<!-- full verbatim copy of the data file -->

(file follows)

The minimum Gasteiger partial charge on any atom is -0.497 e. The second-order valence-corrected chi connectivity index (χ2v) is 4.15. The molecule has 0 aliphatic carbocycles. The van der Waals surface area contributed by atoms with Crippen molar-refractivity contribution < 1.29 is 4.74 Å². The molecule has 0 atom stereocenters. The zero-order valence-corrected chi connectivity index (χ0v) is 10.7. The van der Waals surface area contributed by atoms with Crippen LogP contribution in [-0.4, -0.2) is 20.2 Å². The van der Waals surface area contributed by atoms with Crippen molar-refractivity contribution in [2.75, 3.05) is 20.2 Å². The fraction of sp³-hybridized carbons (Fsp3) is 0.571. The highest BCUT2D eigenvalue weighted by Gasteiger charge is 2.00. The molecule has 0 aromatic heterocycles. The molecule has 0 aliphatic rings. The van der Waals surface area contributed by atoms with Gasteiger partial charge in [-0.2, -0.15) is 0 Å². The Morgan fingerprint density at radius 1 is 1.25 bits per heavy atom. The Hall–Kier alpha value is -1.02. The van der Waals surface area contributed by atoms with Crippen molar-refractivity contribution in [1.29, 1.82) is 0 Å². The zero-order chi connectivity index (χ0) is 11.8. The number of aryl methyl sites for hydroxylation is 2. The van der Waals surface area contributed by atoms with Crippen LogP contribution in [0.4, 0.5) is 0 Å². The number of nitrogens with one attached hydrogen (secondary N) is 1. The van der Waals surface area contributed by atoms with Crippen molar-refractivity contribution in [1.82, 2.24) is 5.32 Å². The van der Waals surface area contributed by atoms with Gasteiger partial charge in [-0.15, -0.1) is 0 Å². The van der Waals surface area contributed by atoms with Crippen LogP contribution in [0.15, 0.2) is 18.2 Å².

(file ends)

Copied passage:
The minimum Gasteiger partial charge on any atom is -0.497 e. The second-order valence-corrected chi connectivity index (χ2v) is 4.15. The molecule has 0 aliphatic carbocycles. The van der Waals surface area contributed by atoms with Crippen molar-refractivity contribution < 1.29 is 4.74 Å². The molecule has 0 atom stereocenters. The zero-order valence-corrected chi connectivity index (χ0v) is 10.7. The van der Waals surface area contributed by atoms with Crippen LogP contribution in [-0.4, -0.2) is 20.2 Å². The van der Waals surface area contributed by atoms with Crippen molar-refractivity contribution in [2.75, 3.05) is 20.2 Å². The fraction of sp³-hybridized carbons (Fsp3) is 0.571. The highest BCUT2D eigenvalue weighted by Gasteiger charge is 2.00. The molecule has 0 aromatic heterocycles. The molecule has 0 aliphatic rings. The van der Waals surface area contributed by atoms with Gasteiger partial charge in [-0.2, -0.15) is 0 Å². The Morgan fingerprint density at radius 1 is 1.25 bits per heavy atom. The Hall–Kier alpha value is -1.02. The van der Waals surface area contributed by atoms with Crippen molar-refractivity contribution in [1.29, 1.82) is 0 Å². The zero-order chi connectivity index (χ0) is 11.8. The number of aryl methyl sites for hydroxylation is 2. The van der Waals surface area contributed by atoms with Crippen LogP contribution in [0.4, 0.5) is 0 Å². The number of nitrogens with one attached hydrogen (secondary N) is 1. The van der Waals surface area contributed by atoms with Crippen molar-refractivity contribution in [1.82, 2.24) is 5.32 Å². The van der Waals surface area contributed by atoms with Gasteiger partial charge in [-0.15, -0.1) is 0 Å². The van der Waals surface area contributed by atoms with Crippen LogP contribution in [0.15, 0.2) is 18.2 Å².